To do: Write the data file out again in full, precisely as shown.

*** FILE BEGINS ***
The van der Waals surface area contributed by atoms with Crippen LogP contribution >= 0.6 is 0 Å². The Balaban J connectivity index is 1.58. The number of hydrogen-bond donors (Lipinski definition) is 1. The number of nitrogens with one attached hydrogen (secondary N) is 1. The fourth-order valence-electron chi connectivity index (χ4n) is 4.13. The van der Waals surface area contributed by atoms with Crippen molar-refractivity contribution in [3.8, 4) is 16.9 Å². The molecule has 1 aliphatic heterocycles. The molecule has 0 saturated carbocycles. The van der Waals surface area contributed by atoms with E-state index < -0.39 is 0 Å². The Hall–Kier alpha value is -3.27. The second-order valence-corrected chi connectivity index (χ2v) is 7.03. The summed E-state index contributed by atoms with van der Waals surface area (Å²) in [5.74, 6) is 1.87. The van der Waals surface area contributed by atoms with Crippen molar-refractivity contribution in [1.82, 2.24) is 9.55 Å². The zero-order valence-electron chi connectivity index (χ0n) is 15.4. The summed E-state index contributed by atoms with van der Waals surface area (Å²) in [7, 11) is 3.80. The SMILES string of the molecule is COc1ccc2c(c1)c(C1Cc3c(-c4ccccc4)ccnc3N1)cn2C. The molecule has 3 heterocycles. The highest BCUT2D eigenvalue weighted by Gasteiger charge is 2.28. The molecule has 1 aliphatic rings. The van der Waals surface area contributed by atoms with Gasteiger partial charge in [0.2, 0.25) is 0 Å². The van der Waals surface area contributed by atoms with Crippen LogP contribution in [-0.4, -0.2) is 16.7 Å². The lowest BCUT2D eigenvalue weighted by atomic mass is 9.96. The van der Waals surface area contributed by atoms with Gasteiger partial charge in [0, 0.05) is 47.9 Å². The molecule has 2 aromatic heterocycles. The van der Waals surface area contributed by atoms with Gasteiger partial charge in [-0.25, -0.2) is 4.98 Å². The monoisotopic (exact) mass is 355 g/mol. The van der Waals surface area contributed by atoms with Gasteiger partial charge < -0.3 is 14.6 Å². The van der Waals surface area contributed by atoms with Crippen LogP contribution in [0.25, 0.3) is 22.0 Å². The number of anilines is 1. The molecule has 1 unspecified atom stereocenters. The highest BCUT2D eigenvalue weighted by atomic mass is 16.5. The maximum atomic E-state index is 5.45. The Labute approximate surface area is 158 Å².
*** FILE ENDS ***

The van der Waals surface area contributed by atoms with Crippen LogP contribution >= 0.6 is 0 Å². The Balaban J connectivity index is 1.58. The number of hydrogen-bond donors (Lipinski definition) is 1. The number of nitrogens with one attached hydrogen (secondary N) is 1. The fourth-order valence-electron chi connectivity index (χ4n) is 4.13. The van der Waals surface area contributed by atoms with Crippen molar-refractivity contribution in [3.8, 4) is 16.9 Å². The molecule has 1 aliphatic heterocycles. The molecule has 0 saturated carbocycles. The van der Waals surface area contributed by atoms with E-state index < -0.39 is 0 Å². The Hall–Kier alpha value is -3.27. The second-order valence-corrected chi connectivity index (χ2v) is 7.03. The summed E-state index contributed by atoms with van der Waals surface area (Å²) in [5.74, 6) is 1.87. The van der Waals surface area contributed by atoms with Crippen molar-refractivity contribution in [1.82, 2.24) is 9.55 Å². The zero-order valence-electron chi connectivity index (χ0n) is 15.4. The summed E-state index contributed by atoms with van der Waals surface area (Å²) in [7, 11) is 3.80. The SMILES string of the molecule is COc1ccc2c(c1)c(C1Cc3c(-c4ccccc4)ccnc3N1)cn2C. The molecule has 3 heterocycles. The highest BCUT2D eigenvalue weighted by Gasteiger charge is 2.28. The molecule has 1 aliphatic rings. The van der Waals surface area contributed by atoms with Gasteiger partial charge in [0.2, 0.25) is 0 Å². The van der Waals surface area contributed by atoms with Crippen LogP contribution in [-0.4, -0.2) is 16.7 Å². The lowest BCUT2D eigenvalue weighted by atomic mass is 9.96. The van der Waals surface area contributed by atoms with Gasteiger partial charge in [0, 0.05) is 47.9 Å². The molecule has 2 aromatic heterocycles. The van der Waals surface area contributed by atoms with Gasteiger partial charge in [-0.25, -0.2) is 4.98 Å². The monoisotopic (exact) mass is 355 g/mol. The van der Waals surface area contributed by atoms with Gasteiger partial charge < -0.3 is 14.6 Å². The van der Waals surface area contributed by atoms with Crippen LogP contribution in [0.25, 0.3) is 22.0 Å². The number of anilines is 1. The molecule has 1 unspecified atom stereocenters. The highest BCUT2D eigenvalue weighted by atomic mass is 16.5. The maximum atomic E-state index is 5.45. The Labute approximate surface area is 158 Å².